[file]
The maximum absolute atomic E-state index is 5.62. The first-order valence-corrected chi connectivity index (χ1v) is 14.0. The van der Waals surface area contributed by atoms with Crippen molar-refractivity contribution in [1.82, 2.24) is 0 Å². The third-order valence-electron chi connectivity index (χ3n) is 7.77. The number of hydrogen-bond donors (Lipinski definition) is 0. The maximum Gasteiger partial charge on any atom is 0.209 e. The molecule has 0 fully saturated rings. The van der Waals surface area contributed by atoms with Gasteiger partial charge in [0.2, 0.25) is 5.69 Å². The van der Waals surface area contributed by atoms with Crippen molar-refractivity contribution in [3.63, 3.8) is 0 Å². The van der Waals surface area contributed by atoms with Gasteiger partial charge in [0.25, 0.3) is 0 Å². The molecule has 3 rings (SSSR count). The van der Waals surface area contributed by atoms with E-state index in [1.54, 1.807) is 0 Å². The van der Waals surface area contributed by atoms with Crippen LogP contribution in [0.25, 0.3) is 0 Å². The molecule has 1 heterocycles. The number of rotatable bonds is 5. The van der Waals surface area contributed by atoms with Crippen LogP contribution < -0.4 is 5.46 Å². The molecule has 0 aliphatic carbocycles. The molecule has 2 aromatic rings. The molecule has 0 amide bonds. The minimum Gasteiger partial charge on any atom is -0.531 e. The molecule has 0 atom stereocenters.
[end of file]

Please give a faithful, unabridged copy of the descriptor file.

The maximum absolute atomic E-state index is 5.62. The first-order valence-corrected chi connectivity index (χ1v) is 14.0. The van der Waals surface area contributed by atoms with Crippen molar-refractivity contribution in [1.82, 2.24) is 0 Å². The third-order valence-electron chi connectivity index (χ3n) is 7.77. The number of hydrogen-bond donors (Lipinski definition) is 0. The maximum Gasteiger partial charge on any atom is 0.209 e. The molecule has 0 fully saturated rings. The van der Waals surface area contributed by atoms with Gasteiger partial charge in [0.2, 0.25) is 5.69 Å². The van der Waals surface area contributed by atoms with Crippen molar-refractivity contribution in [3.63, 3.8) is 0 Å². The van der Waals surface area contributed by atoms with Gasteiger partial charge in [0.25, 0.3) is 0 Å². The molecule has 3 rings (SSSR count). The van der Waals surface area contributed by atoms with E-state index in [1.54, 1.807) is 0 Å². The van der Waals surface area contributed by atoms with Crippen LogP contribution in [0.25, 0.3) is 0 Å². The molecule has 1 heterocycles. The number of rotatable bonds is 5. The van der Waals surface area contributed by atoms with Crippen LogP contribution < -0.4 is 5.46 Å². The molecule has 0 aliphatic carbocycles. The molecule has 2 aromatic rings. The molecule has 0 amide bonds. The minimum Gasteiger partial charge on any atom is -0.531 e. The molecule has 0 atom stereocenters.